Steve Howe, 48; Former Dodger Pitcher Whose Drug Use Hurt Career
Steve Howe, a former Dodger relief pitcher whose cocaine and alcohol abuse overshadowed and ultimately tarnished his major league baseball career, was killed early Friday morning when he rolled his pickup truck in an unincorporated area of Riverside County east of Palm Springs. He was 48.
The single-vehicle accident occurred about 5:30 a.m. on westbound Interstate 10, half a mile west of the Cactus City rest area in Coachella, according to an official with the Riverside County coroner and a California Highway Patrol news release.
“For unknown reasons,” separate statements released by the agencies said, Howe’s pickup truck left the roadway, entered the median and rolled numerous times before coming to rest on its roof.
It was traveling at an estimated 70 mph.
Howe, not wearing his seat belt and partly ejected from the vehicle, was pronounced dead at the scene. He had been in Arizona on business and was on his way home to Valencia, business partner Judy Welp told the Associated Press.
The National League rookie of the year with the Dodgers in 1980, Howe helped the team win the World Series in 1981, was an All-Star in 1982 and later pitched for three other major league clubs, including the New York Yankees.
But the hard-throwing left-hander probably is best remembered for his drug and alcohol abuse, Howe’s frequent missteps playing a large part in him falling short of his vast potential and making him a reviled figure among unsympathetic fans. He was suspended seven times for violating baseball’s substance-abuse regulations.
Angel Manager Mike Scioscia, a former teammate on the Dodgers, remembered Howe before Friday night’s game at Angel Stadium as a fiery competitor who “would blur that line of being cocky and confident and not care. He had that swagger.... “
“Clearly, he was a kid who never reached his potential, but for a short time he did. The feeling of regret, he never expressed, as far as I know.”
Also in Anaheim, Manager Ozzie Guillen of the Chicago White Sox said, “Steve was so good, baseball kept him. He got in trouble all the time. That showed you how good he was” that baseball kept reinstating him.
Howe, after a series of transgressions, was released by the Dodgers in July 1985, in part to satisfy his desire to relocate and make a new start.
“It came down to fight or flight,” Howe told a television interviewer at the time. “Certain people in this town had a lack of understanding toward me, and in this situation I chose the flight instead of the fight.”
Signed by the Minnesota Twins a little more than a month later, he was still pitching in the major leagues 11 years later despite all his suspensions.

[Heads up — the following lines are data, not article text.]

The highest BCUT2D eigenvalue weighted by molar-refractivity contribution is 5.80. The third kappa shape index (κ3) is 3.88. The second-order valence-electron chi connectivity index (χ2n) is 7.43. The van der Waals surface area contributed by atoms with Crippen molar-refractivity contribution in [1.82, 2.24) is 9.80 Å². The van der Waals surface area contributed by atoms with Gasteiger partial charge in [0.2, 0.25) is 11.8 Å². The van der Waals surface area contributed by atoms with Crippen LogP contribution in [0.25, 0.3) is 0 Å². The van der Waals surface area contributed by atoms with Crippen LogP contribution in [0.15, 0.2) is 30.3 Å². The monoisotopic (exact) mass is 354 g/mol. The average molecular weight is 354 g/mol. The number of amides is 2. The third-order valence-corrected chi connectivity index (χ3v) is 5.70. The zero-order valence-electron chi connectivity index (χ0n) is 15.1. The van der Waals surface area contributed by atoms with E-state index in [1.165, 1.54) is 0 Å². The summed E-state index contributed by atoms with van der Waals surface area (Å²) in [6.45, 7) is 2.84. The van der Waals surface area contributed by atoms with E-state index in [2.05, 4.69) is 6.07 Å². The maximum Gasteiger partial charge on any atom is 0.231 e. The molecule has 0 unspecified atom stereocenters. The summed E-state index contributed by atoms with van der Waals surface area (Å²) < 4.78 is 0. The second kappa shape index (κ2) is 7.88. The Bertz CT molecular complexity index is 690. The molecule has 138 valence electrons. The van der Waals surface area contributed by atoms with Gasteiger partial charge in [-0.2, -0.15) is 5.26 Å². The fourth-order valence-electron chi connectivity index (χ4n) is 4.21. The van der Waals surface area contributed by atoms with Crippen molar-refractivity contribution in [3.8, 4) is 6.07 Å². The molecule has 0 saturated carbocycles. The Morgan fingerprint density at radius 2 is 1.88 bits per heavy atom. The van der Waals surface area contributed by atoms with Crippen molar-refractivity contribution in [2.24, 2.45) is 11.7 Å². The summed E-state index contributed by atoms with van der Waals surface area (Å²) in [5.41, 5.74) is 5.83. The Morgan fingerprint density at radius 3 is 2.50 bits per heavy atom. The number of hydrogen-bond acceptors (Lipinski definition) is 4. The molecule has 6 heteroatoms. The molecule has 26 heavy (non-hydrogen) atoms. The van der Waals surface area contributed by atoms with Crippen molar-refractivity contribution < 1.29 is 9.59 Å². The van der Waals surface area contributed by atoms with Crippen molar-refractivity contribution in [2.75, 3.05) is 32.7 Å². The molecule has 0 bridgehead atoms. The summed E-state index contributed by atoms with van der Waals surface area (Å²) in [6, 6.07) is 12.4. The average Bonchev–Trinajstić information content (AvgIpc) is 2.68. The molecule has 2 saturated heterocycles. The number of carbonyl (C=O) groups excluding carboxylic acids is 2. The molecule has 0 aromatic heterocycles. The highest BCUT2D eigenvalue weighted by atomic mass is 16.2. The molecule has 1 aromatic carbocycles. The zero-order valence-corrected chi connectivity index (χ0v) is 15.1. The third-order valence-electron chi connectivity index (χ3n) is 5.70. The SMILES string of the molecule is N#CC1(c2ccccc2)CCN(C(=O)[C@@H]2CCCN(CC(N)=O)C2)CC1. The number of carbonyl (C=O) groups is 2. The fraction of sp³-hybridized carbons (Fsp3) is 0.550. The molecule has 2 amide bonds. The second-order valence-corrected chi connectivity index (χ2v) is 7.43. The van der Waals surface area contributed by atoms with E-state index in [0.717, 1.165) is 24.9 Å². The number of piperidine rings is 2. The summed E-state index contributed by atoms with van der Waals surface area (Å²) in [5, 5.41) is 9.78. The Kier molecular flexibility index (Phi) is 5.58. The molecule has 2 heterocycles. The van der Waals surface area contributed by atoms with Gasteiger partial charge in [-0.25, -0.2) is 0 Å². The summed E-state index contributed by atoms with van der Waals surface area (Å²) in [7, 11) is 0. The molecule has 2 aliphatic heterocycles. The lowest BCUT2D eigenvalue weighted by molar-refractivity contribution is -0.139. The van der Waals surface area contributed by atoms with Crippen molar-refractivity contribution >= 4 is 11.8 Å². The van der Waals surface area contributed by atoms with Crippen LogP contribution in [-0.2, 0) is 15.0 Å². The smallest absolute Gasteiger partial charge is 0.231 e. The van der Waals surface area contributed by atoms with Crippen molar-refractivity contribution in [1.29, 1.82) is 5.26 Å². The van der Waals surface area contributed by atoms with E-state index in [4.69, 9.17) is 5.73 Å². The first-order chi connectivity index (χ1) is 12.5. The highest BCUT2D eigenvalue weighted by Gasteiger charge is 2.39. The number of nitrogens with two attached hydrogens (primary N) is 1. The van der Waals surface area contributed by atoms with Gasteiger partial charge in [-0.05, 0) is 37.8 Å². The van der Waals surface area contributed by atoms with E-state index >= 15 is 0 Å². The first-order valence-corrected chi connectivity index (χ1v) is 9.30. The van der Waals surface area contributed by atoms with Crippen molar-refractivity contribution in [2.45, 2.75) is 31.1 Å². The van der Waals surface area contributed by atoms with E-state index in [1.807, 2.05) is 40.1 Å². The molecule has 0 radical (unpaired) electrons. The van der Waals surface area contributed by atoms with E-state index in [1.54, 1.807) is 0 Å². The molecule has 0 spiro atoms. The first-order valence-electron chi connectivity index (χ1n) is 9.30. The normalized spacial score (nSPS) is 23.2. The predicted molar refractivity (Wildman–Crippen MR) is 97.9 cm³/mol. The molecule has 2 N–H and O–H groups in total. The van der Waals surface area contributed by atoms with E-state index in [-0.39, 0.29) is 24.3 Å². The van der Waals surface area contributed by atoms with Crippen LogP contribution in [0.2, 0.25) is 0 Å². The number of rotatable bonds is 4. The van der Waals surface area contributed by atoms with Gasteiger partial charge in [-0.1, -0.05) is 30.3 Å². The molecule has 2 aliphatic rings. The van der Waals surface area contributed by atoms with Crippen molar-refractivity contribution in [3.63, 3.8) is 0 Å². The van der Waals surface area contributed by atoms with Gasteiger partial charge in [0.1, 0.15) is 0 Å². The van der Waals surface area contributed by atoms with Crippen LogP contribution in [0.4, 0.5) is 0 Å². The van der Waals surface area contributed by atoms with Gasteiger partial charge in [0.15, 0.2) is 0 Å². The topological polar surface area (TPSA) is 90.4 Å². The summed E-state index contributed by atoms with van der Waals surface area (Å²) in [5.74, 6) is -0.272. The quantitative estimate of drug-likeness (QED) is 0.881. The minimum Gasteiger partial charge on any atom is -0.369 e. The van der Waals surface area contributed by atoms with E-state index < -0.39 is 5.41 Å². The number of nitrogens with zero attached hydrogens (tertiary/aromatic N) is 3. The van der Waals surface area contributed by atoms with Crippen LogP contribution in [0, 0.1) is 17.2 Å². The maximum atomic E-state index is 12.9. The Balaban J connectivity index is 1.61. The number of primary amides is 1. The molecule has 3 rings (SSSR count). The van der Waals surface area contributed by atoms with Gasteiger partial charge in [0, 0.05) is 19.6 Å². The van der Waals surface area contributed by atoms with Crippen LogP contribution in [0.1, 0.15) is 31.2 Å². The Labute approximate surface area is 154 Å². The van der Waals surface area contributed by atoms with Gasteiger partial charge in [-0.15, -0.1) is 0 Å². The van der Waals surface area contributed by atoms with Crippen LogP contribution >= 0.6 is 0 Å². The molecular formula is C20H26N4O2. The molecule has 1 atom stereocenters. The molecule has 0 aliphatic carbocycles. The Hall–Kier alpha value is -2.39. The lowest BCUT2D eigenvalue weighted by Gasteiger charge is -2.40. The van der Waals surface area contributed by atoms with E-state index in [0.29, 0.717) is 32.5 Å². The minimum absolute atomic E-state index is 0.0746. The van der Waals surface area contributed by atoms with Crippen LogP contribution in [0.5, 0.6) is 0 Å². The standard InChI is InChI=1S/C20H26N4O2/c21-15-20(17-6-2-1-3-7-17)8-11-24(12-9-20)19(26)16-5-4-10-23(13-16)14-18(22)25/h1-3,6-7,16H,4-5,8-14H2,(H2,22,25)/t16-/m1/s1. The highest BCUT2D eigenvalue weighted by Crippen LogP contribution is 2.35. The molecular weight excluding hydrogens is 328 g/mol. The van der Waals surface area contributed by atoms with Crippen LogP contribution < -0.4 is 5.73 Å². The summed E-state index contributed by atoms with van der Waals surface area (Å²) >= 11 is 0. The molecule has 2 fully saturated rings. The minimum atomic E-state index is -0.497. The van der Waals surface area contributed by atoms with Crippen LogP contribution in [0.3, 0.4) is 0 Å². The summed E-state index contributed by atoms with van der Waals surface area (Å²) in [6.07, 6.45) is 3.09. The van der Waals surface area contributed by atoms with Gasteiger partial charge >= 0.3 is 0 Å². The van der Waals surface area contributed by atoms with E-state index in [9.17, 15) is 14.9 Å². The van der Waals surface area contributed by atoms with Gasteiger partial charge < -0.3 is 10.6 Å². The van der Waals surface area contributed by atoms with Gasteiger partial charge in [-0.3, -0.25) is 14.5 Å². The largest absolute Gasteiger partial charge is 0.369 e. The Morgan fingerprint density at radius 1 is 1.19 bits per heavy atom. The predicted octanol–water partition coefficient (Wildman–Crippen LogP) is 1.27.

The Yankees, on their way to a World Series championship, released him in June 1996.
A two-time All-Big Ten selection at the University of Michigan, Howe was 47-41 with 91 saves and a 3.03 earned-run average in 12 major league seasons.
He was arrested two days after the Yankees released him when a loaded .357 magnum was detected inside his suitcase at New York’s John F. Kennedy International Airport. Later pleading guilty to gun possession, he was placed on three years’ probation and sentenced to 150 hours of community service.
In 2003, reflecting on his star-crossed major league career, he told the Wichita, Kan., Eagle, “I don’t worry about tomorrow and I try not to focus on what happened yesterday because it’s gone forever.”
In a 1985 interview with the Associated Press, then-Dodger manager Tommy Lasorda expressed frustration in dealing with Howe’s drug abuse: “I’d tell him, ‘It’s against the law and it’s harmful to your body.’ He’d say to me, ‘You’re right, you’re right.’ And then he’d go out and do it.”
Lasorda said Friday in a statement released by the Dodgers, “Steve played for me for five years and I thought the world of him. I am truly sorry to hear about his passing and my deepest sympathies go out to his family.”
Howe is survived by his wife, Cindy, daughter Chelsi and son Brian, a senior left-handed pitcher at Valencia High School.
Dodger announcer Vin Scully called the news “heartbreaking.”
Added Scully before Friday night’s game at San Diego: “The thing I remember about Steve Howe was how calm he always was, how low-key he could be in pressure spots. He always seemed detached from the crowd. I assume that’s why he was able to be so successful.”
Said Dodger broadcaster Rick Monday, a former teammate of Howe’s: “He seemed to constantly struggle to figure out how to get his life in order. But no matter how bad things were, Steve always found a ray of sunshine.”
Times staff writers Lance Pugmire, Steve Springer and Tim Brown contributed to this report.